• In May 1951, a Jewish home was attacked.[1]
  • In June 1951, a Jewish shop was attacked.[1]

Responsibility for the bombings

There has been debate over whether the bombs were in fact planted by the Mossad in order to encourage Iraqi Jews to immigrate to the newly created state of Israel or whether they were the work of Arab anti-Jewish extremists in Iraq. The issue has been the subject of lawsuits and inquiries in Israel.[12] Historian Moshe Gat,[13] historian Esther Meir-Glitzenstein and a 1960 inquiry by the Mossad have found no Jewish involvement in the bombings. Historian Abbas Shiblak, Iraqi Jew Naeim Giladi and CIA agent Wilbur Crane Eveland[14] have argued that Jews were involved in the bombings.

Alleged Iraqi involvement

Israeli historian Moshe Gat believes that the attacks were the work of Arab extremists and sees little connection between the bombings and exodus.[2][13][15] Gat wrote that frantic Jewish registration for denaturalisation and departure was driven by knowledge that the denaturalisation law was due to expire in March 1951. He also noted the influence of further pressures including the property-freezing law and continued anti-Jewish disturbances, which raised the fear of large-scale pogroms. According to Gat it was highly unlikely the Israelis would have taken such measures to accelerate the Jewish evacuation given that they were already struggling to cope with the existing level of Jewish immigration.

Gat also raised serious doubts about the guilt of the alleged Jewish bomb throwers. An Iraqi army officer known for his anti-Jewish views was originally arrested for the offenses, but never charged, after explosive devices similar to those used in the attack on the Jewish synagogue were found in his home. The 1950–1951 bombings followed a long history of anti-Jewish incidents in Iraq and the prosecution was not able to produce a single eyewitness. Shalom Salah told the court that he had confessed after being severely tortured.[16] Gat believes the perpetrators were members of the anti-Jewish Istiqlal Party.

Historian Esther Meir-Glitzenstein, in her book, Zionism in an Arab Country: Jews in Iraq in the 1940s also holds that the charges against the Jews were "groundless for several reasons." Many thousands of Iraqi Jews had already registered to leave. She believes that the arrests and judgments were part of a ploy the Iraqi government used to demonstrate it was not "helping Israel" by letting Jews leave. According to Meir-Glitzenstein, the "Palestinian Arabs adopted the allegation of Israeli terrorism in order to counter Israeli claims that Jewish survival in Islamic countries was no longer possible due to antisemitism, discrimination, persecution, and even expulsion."[17]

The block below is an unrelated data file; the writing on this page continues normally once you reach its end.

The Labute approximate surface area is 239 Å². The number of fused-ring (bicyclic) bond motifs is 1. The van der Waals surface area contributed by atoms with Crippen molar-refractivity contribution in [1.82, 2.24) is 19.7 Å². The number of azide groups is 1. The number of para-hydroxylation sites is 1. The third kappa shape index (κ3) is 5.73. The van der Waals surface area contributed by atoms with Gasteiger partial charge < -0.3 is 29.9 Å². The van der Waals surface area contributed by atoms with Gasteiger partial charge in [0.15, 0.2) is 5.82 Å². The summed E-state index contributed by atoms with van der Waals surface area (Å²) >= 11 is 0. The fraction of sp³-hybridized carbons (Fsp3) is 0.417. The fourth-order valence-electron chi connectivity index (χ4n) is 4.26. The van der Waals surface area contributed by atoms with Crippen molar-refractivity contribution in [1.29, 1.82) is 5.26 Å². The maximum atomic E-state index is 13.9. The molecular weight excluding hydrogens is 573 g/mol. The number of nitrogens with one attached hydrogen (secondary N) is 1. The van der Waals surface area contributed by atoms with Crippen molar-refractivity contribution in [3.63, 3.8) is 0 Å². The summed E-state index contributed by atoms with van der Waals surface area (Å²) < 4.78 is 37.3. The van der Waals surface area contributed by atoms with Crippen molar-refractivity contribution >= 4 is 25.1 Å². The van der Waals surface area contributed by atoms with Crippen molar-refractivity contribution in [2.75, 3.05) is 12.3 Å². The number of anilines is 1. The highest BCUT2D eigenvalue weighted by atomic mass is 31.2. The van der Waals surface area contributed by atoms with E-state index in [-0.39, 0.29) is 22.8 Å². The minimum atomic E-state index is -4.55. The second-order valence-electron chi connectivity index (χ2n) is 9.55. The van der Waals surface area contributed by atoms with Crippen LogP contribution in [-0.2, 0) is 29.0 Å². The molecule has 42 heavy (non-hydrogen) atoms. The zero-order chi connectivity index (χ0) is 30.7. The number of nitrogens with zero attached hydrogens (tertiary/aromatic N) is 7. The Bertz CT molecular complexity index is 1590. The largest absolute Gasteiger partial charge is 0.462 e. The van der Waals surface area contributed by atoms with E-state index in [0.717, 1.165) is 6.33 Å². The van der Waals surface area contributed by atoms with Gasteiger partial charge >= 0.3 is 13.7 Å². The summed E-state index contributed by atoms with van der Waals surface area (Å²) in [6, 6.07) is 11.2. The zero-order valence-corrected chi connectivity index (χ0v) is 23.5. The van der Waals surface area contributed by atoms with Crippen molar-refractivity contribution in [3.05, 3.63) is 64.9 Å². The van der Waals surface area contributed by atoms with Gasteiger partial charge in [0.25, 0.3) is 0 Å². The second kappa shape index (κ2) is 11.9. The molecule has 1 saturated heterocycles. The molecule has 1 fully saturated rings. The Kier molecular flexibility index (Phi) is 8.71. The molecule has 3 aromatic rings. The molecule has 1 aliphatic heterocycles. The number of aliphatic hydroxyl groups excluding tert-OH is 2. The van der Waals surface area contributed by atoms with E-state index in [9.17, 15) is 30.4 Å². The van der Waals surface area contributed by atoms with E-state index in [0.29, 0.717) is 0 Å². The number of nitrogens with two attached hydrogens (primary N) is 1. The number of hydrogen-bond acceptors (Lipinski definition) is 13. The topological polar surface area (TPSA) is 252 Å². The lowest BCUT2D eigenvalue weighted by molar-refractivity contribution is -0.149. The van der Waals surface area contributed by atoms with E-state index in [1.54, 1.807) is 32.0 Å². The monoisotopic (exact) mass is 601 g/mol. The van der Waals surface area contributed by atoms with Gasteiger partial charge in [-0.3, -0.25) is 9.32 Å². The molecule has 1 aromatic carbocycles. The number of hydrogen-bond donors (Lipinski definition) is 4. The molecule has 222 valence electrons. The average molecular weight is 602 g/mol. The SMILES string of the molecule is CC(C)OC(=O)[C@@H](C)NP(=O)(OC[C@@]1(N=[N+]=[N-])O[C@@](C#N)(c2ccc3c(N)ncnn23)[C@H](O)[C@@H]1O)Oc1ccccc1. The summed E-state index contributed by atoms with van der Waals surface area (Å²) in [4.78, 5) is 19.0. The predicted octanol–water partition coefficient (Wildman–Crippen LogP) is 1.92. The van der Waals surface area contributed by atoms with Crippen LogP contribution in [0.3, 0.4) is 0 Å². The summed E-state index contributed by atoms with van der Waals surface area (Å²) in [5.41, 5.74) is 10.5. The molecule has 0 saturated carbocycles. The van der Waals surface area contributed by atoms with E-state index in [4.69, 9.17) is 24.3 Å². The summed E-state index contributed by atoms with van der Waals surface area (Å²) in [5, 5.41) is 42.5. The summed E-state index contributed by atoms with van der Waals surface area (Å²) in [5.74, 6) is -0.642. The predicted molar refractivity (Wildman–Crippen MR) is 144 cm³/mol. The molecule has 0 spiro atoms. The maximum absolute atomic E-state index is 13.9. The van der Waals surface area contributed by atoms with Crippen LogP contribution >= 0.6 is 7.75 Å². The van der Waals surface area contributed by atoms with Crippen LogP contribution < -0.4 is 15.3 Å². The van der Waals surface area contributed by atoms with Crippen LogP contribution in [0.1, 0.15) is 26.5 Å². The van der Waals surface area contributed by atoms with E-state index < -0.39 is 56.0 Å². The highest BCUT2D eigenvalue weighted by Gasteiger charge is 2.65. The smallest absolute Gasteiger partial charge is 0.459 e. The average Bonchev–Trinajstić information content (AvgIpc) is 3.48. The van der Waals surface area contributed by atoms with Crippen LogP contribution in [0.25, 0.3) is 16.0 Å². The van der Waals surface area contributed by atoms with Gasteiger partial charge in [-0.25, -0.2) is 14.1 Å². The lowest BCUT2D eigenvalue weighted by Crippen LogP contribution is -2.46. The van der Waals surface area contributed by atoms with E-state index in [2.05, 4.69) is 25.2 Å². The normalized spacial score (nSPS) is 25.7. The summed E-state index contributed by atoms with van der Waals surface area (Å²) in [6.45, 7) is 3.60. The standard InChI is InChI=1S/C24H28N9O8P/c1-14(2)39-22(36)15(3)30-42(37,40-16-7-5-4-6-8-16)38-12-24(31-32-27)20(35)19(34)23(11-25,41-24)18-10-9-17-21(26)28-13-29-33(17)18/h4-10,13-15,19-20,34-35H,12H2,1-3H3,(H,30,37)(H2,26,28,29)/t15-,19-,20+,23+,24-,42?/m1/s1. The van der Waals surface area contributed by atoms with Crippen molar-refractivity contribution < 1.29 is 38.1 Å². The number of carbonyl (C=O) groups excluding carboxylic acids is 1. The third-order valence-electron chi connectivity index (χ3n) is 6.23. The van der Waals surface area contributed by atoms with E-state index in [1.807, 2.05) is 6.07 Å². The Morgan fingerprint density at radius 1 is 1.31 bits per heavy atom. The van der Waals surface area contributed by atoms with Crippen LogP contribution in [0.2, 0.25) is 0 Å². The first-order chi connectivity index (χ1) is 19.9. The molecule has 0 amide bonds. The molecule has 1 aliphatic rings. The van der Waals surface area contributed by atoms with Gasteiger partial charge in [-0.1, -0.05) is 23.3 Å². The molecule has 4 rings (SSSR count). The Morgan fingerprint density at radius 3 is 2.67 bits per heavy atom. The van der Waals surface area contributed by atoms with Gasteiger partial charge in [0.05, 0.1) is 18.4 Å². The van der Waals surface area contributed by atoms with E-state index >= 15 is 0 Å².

Alleged Israeli involvement

Israeli government has always denied any link to Baghdad bombings, and blaimed Iraqi nationalists for the attacks on the Iraqi Jews.

Palestinian historian Abbas Shiblak believes that the attacks were committed by Zionist activists and that the attacks were the pre-eminent reason for the subsequent exodus of Iraqi Jews to Israel.[18] Shiblak also argues that the attacks were an attempt to sour Iraq-American relations, saying "The March 1951 attack on the US Information Centre was probably an attempt to portray the Iraqis as anti-American and to gain more support for the Zionist cause in the United States[2]".

The Iraqi Jewish anti-Zionist[19] author Naeim Giladi maintains that the bombings were "perpetrated by Zionist agents in order to cause fear amongst the Jews, and so promote their exodus to Israel."[20] This theory is shared by Uri Avnery,[21] and Marion Wolfsohn.[21] Giladi claims that it is also supported by Wilbur Crane Eveland, a former senior officer in the Central Intelligence Agency (CIA), in his book Ropes of Sand.[14]

According to Eveland, whose information was presumably based on the Iraqi official investigation, which was shared with the US embassy,[1] "In an attempt to portray the Iraqis as anti-American and to terrorize the Jews, the Zionists planted bombs in the U.S. Information Service library and in the synagogues. Soon leaflets began to appear urging Jews to flee to Israel... most of the world believed reports that Arab terrorism had motivated the flight of the Iraqi Jews whom the Zionists had 'rescued' really just in order to increase Israel’s Jewish population."[14]